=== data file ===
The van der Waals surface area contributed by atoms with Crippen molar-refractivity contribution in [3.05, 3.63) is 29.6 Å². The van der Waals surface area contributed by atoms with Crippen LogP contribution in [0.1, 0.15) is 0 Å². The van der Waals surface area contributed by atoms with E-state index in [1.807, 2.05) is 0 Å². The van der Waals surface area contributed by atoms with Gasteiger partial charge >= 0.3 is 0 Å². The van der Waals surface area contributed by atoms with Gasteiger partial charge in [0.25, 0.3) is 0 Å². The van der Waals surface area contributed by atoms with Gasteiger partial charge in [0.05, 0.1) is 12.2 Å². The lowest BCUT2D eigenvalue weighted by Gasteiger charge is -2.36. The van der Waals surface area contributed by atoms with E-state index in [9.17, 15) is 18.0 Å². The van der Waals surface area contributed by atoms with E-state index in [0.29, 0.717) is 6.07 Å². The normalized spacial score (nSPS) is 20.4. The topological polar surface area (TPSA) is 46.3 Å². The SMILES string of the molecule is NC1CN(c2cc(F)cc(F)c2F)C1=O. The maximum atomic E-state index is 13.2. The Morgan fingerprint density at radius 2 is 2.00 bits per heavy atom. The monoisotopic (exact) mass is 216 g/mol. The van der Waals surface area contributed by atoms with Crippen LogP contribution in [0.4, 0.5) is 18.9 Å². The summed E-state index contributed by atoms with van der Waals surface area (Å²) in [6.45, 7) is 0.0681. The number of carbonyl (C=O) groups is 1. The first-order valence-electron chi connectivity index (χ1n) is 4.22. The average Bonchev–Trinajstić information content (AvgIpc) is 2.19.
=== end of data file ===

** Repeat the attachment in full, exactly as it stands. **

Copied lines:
The van der Waals surface area contributed by atoms with Crippen molar-refractivity contribution in [3.05, 3.63) is 29.6 Å². The van der Waals surface area contributed by atoms with Crippen LogP contribution in [0.1, 0.15) is 0 Å². The van der Waals surface area contributed by atoms with E-state index in [1.807, 2.05) is 0 Å². The van der Waals surface area contributed by atoms with Gasteiger partial charge >= 0.3 is 0 Å². The van der Waals surface area contributed by atoms with Gasteiger partial charge in [0.25, 0.3) is 0 Å². The van der Waals surface area contributed by atoms with Gasteiger partial charge in [0.05, 0.1) is 12.2 Å². The lowest BCUT2D eigenvalue weighted by Gasteiger charge is -2.36. The van der Waals surface area contributed by atoms with E-state index in [9.17, 15) is 18.0 Å². The van der Waals surface area contributed by atoms with E-state index in [0.29, 0.717) is 6.07 Å². The normalized spacial score (nSPS) is 20.4. The topological polar surface area (TPSA) is 46.3 Å². The SMILES string of the molecule is NC1CN(c2cc(F)cc(F)c2F)C1=O. The maximum atomic E-state index is 13.2. The Morgan fingerprint density at radius 2 is 2.00 bits per heavy atom. The monoisotopic (exact) mass is 216 g/mol. The van der Waals surface area contributed by atoms with Crippen LogP contribution in [0.4, 0.5) is 18.9 Å². The summed E-state index contributed by atoms with van der Waals surface area (Å²) in [6.45, 7) is 0.0681. The number of carbonyl (C=O) groups is 1. The first-order valence-electron chi connectivity index (χ1n) is 4.22. The average Bonchev–Trinajstić information content (AvgIpc) is 2.19.